Bharat In A Sustainable PalmOil Supply

The increase in domestic production of palm oils is challenged by the long duration of the crop and water scarcity in Bharat.

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Palm oil is ubiquitous in the Bhartiya market – from the government’s public distribution system to our daily use products such as shampoo, cosmetics, soaps, detergents, toothpaste, and food products such as biscuits, cooking oil, snacks, chocolates, instant noodles, packaged bread and many more. Behind the scenes however is a complex supply chain, fraught with environmental issues that consumers of palm oil may not be aware of.

Bhartiya industry is also considering a sustainable palm oil supply chain due to various factors including pressure from environmental groups. Sustainable palm oil is the extraction of palm oil, addressing various environmental and social issues such as deforestation, water, and community rights.

In fact, the consumption of palm oil in Bharat, which is already the largest importer of palm oil in the world, would increase further if it were not for the COVID-19 pandemic to disrupt the trend.

How is the Bhartiya industry reacting to the sustainable palm oil issues?

The trends showed that the consumption of palm oil in the country has increased by almost 200 percent in the last 20 years, and is expected to increase further with the expansion of the market, food security, and nutritional needs. Bharat is dependent on Malaysia and Indonesia for palm oil and the data shows that these two countries supply more than 90 percent of annual palm oil imports. For example, in 2019, of more than 10 million tonnes imported by Bharat, more than nine million came from Malaysia and Indonesia.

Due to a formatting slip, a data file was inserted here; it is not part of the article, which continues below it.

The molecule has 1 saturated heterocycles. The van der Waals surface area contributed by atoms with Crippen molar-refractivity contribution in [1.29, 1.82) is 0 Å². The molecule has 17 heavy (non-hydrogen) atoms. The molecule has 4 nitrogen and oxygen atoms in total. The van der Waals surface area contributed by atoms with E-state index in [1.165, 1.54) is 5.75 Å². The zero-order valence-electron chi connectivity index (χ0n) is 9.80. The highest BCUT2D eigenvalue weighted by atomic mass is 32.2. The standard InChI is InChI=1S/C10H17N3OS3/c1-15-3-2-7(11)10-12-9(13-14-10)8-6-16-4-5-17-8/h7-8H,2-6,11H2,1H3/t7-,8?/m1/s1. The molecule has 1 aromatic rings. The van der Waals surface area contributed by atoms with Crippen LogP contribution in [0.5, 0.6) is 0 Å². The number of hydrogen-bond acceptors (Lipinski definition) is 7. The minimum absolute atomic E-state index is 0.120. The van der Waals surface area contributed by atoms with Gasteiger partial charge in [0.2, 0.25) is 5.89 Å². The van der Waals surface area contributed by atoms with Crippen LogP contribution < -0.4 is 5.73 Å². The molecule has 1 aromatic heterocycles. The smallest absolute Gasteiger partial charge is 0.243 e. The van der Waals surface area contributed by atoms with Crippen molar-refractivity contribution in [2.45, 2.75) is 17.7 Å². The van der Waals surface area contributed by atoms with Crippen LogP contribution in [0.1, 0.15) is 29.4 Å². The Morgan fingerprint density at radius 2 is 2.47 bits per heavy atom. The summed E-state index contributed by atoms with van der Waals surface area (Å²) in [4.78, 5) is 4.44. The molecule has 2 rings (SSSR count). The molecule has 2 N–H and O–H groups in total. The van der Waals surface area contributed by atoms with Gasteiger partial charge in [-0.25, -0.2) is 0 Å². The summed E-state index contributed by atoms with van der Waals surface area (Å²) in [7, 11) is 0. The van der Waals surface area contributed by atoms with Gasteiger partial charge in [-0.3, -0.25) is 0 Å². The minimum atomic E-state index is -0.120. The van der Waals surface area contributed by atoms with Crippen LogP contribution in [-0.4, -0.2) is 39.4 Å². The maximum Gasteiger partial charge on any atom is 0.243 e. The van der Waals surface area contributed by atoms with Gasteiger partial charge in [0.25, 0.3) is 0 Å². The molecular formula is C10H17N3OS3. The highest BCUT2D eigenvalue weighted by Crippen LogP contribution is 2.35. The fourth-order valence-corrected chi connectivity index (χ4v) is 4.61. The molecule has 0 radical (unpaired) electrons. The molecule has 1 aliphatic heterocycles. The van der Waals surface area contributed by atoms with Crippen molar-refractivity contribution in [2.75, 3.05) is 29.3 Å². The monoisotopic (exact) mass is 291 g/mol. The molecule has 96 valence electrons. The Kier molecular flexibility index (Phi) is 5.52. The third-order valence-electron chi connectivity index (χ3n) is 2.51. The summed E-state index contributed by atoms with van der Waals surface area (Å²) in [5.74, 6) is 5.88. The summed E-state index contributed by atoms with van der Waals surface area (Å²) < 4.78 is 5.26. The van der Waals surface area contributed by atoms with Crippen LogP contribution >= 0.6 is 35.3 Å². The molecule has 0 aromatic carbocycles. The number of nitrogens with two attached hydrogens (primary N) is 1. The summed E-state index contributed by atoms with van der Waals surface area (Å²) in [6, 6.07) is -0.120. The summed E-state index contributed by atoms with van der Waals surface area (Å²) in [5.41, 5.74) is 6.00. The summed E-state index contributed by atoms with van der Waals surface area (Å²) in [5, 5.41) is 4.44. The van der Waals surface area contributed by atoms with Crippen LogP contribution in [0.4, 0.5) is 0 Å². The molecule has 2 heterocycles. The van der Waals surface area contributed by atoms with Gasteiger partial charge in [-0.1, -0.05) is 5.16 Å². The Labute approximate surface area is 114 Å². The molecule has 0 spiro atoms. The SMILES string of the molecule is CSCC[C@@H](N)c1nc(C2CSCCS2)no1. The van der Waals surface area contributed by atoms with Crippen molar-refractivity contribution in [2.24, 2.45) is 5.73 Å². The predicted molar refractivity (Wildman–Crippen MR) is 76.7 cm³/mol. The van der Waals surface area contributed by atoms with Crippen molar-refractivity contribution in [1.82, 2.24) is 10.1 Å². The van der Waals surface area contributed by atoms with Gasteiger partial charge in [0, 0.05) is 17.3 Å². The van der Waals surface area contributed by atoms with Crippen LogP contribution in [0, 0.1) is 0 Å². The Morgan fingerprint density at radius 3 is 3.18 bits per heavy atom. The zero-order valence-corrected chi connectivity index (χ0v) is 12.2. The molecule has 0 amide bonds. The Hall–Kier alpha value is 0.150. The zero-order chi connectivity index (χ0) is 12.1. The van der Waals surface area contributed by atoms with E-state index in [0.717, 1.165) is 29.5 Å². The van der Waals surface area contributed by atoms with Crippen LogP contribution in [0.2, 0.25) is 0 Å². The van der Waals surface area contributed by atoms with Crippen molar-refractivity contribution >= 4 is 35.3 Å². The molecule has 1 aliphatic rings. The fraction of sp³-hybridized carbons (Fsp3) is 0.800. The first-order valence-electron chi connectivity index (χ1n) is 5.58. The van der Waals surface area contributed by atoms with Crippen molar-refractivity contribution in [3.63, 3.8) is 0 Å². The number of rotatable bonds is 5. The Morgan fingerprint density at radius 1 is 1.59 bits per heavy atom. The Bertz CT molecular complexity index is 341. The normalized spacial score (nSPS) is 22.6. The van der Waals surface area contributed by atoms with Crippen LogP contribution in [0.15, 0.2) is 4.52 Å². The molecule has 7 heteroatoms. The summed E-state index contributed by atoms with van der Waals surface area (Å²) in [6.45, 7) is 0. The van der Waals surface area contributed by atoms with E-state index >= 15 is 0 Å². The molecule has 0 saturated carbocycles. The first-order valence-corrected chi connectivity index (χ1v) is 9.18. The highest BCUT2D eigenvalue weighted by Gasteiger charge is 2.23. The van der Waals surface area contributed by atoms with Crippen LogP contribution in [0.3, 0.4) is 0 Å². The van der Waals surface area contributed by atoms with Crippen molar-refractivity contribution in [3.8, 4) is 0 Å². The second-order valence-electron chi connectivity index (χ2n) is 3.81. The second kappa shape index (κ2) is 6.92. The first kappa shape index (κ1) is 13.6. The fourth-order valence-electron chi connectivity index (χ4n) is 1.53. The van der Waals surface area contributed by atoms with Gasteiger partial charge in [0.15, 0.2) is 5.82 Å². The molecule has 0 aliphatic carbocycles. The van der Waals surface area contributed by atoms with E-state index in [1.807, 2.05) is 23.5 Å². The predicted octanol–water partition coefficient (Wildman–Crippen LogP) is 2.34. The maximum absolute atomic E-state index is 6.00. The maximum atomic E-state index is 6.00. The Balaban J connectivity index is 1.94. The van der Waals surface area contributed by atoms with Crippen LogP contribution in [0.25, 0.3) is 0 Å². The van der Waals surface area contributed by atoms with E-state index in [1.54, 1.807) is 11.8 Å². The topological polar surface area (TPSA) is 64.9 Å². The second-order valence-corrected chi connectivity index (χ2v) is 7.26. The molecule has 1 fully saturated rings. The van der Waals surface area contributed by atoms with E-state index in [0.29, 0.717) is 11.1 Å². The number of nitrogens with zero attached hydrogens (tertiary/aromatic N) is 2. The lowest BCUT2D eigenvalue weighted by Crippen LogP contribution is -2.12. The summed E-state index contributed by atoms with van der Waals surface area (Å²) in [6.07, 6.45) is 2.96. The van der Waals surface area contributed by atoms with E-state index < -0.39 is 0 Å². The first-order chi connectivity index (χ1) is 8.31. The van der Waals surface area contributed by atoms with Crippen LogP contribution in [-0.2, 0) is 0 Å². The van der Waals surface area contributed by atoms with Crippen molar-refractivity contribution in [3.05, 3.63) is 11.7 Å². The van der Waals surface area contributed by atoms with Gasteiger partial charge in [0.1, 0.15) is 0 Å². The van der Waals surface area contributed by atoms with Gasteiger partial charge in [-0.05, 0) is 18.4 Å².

Indonesia and Malaysia are the world’s largest producers of palm oil, accounting for a combined 90 percent of global supply. However, the expansion of oil palm estates, especially in Indonesia, has been criticized for fueling social conflicts with forest and indigenous communities over land and other resources, along with deforestation in most of the islands of Sumatra and Borneo. Bhartiya industry is aware of the issues of deforestation and peatland destruction in both the countries. Under pressure from environmental and conservation groups, the industry is making right noises about a sustainable supply chain that respects forests and related communities.

Over the years, many companies in Bharat have made promises and commitments for a sustainable supply chain of palm oil. Even as the industry is raising its voice about sustainable palm oil, the executives say Bhartiya palm oil being highly price-sensitive, is no secret, it often clashes with environmental standards. Meanwhile, the government is trying to increase the country’s domestic palm oil production, including through national programs to cut imports. In 2014-15, the Government of India launched National Mission on Oilseeds and Oil Palm (NMOOP) which was merged with the National Food Security Mission. This effort has led to an increase in the production of palm oil over the years, but this is not satisfactory as the long duration of the crop and water scarcity have emerged as the main issue.

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